Review by Felix on July 14, 2021.
Some bands need 10 years for a new album. For example, does anyone know if Dark Funeral are still alive? I know, they announced a new album, but this alone does not say much. I praise Balmog, who send their death greetings from sunny Spain on a very regular basis. Before anyone comes with the "quality beats quantity" argument, I would like to say: yes, that's true. But quantity beats unproductivity. By the way, Balmog have not only volume, but also class in their portfolio. Admittedly, they walk a dangerous path, because they combine so many influences that the black metal core is almost unrecognisable at times. As is well known, Pillars Of Salt already had many facets and Eve follows this way. With a look to the different styles that flow into the art of Balmog, the promo proclaims “it (the music) is everything and nothing at the same time” and maybe there is a grain of truth in this statement.
Naturally, the singing adapts to the different forms of expression of the music. There are clear, deep vocal passages, demonic murmurs and relatively typical roars. The lyrics are supposed to follow a concept about human terror as an antithesis to divine creation, but if I'm honest, my interest in philosophy is low. Rough sounds fascinate me more, but unfortunately 'Agnus Dei', a pure ambient number, sparks in between, which is detrimental to the intensity of the full-length. Fortunately, it remains the only stinker on a work that gradually unfolds its aroma and is certainly not one of those discs that smash the listener's jaw with full force at the first rendezvouz. The many layers of Eve have to be uncovered bit by bit. This may be a bit tedious, but it is definitely worth the effort.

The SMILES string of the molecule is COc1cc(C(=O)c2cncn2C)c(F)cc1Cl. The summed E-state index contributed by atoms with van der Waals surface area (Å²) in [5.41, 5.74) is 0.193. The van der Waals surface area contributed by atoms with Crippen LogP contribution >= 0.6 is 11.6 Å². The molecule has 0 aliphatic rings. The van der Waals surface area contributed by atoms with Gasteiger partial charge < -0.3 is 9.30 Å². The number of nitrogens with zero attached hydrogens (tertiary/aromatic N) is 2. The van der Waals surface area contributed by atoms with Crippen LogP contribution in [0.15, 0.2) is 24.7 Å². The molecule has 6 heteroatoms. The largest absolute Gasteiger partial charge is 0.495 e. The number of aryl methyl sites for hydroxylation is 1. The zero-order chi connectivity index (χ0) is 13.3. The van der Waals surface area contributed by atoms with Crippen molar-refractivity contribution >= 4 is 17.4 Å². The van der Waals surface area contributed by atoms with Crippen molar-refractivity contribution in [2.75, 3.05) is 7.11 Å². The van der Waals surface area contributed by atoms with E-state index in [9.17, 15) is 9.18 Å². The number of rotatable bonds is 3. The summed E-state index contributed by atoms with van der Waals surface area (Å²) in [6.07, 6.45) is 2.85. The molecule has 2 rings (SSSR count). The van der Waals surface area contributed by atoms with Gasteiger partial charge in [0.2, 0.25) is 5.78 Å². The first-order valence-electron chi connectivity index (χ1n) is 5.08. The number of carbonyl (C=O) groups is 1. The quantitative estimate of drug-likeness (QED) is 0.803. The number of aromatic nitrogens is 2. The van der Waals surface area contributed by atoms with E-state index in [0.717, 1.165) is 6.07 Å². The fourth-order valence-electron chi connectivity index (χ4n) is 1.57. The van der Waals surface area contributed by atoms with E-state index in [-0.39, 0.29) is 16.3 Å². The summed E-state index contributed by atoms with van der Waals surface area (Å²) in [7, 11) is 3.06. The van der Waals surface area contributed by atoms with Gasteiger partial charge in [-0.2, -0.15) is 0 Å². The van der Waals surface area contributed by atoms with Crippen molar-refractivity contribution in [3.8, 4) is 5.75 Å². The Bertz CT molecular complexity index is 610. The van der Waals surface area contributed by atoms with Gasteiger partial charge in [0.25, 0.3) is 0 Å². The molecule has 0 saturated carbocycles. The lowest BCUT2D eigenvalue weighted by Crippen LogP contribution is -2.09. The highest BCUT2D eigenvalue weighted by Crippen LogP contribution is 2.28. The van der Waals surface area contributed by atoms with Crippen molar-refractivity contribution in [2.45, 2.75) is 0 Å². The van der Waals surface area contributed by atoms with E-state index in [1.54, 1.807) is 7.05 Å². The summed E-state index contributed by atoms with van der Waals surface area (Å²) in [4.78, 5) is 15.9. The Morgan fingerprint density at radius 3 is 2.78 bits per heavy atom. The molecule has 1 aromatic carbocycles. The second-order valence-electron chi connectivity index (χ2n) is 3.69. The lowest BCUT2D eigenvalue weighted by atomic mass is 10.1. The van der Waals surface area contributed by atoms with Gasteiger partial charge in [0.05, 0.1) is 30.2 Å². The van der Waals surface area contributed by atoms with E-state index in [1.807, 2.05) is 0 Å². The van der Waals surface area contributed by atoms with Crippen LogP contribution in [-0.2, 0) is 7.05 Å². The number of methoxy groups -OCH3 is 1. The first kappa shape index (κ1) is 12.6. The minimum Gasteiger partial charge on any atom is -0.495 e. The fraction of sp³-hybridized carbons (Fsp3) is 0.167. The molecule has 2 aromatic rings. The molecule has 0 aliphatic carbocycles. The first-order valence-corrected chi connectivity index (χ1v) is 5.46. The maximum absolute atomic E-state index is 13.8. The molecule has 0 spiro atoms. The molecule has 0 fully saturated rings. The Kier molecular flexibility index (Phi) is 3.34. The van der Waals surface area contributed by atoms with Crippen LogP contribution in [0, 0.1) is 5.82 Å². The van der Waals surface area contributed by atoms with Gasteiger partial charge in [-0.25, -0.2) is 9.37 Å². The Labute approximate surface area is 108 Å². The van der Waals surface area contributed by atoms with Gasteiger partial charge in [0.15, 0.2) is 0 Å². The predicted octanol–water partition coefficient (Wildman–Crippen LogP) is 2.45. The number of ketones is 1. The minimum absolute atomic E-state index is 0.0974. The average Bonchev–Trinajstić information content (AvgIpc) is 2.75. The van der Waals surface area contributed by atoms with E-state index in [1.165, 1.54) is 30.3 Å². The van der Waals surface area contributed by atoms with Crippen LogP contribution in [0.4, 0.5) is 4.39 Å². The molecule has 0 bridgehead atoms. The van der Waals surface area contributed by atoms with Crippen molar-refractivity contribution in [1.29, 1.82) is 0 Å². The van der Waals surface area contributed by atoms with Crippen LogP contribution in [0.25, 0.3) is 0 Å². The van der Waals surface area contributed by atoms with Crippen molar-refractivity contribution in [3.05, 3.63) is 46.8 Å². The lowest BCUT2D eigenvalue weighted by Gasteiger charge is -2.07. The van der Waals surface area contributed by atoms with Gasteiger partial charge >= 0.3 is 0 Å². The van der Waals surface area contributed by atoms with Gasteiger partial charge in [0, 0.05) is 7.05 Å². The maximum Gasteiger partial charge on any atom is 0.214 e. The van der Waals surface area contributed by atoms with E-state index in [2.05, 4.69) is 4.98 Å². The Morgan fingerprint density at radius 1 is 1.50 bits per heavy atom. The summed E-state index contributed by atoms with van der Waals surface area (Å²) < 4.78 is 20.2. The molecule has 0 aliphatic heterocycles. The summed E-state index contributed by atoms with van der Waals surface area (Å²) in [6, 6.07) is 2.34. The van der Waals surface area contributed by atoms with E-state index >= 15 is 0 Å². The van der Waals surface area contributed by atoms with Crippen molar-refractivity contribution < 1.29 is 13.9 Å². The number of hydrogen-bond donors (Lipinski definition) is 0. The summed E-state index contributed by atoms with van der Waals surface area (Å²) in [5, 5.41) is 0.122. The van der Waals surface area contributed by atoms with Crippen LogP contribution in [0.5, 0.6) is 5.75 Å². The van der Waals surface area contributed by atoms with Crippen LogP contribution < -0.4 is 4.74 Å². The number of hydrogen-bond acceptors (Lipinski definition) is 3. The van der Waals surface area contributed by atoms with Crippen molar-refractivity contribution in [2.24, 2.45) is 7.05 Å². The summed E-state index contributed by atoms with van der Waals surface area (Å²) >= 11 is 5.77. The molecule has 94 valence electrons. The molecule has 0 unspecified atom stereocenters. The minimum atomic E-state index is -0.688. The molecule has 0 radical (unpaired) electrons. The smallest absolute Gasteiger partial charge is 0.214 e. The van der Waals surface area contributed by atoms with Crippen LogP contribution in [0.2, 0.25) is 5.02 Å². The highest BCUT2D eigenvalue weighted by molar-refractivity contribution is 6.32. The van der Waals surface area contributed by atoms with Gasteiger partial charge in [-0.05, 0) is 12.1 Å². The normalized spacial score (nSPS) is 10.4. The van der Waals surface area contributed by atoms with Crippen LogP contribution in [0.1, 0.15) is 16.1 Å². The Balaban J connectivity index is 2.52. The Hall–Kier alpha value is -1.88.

The psychedelic, dark touch in Balmog’s music is characteristic and separates the band from many other, more typical black metal squadrons. Watain aesthetics are still an inspiration, but you also find connections to Moonspell or some gloomy Necrodeath songs. Name dropping aside, the Spanish force does not copy the Swedes, the Portueges or any other formation. Just lend an ear to the contagious quasi-instrumental 'Zohar'. It is lively, energetic and full of individuality. At first glance, it feels like a compressed version of 'Pillars Of Salt', but its great melodies develop a unique personality. Moreover, it does not lack a basic heaviness. No doubt, especially in terms of black metal, we can find thousands of more aggressive albums. But a negative-devilish element in the sound of Balmog makes up for this. It is well staged by the production which connects a crunchy guitar tone with a nearly airy overall picture. I admit that I wish the first regular track would have ten percent more power, because it is a good track, but not a true explosion of diabolic art. Nevertheless, Balmog always have this fine instinct for melodies, while the vocals in 'Birth Of Feral' seem to be inspired by Sisters of Mercy (if we exclude the aggressively shouted lines).
Black metal purists, in particular lovers of extremely cold, vehement and cruel guitars should stay away from Eve. But those who appreciate depth, variation that does not fall victim to incoherence and subliminal diabolism will realize that the Spanish veterans can open the door to another pitch black dimension – at least in their best moments. The stylish packaging (good artwork, stylish booklet, atmospheric band pic) adds the finishing touch. Doublessly, there are worse things in life than spending time with Eve.
Rating: 8.3 out of 10512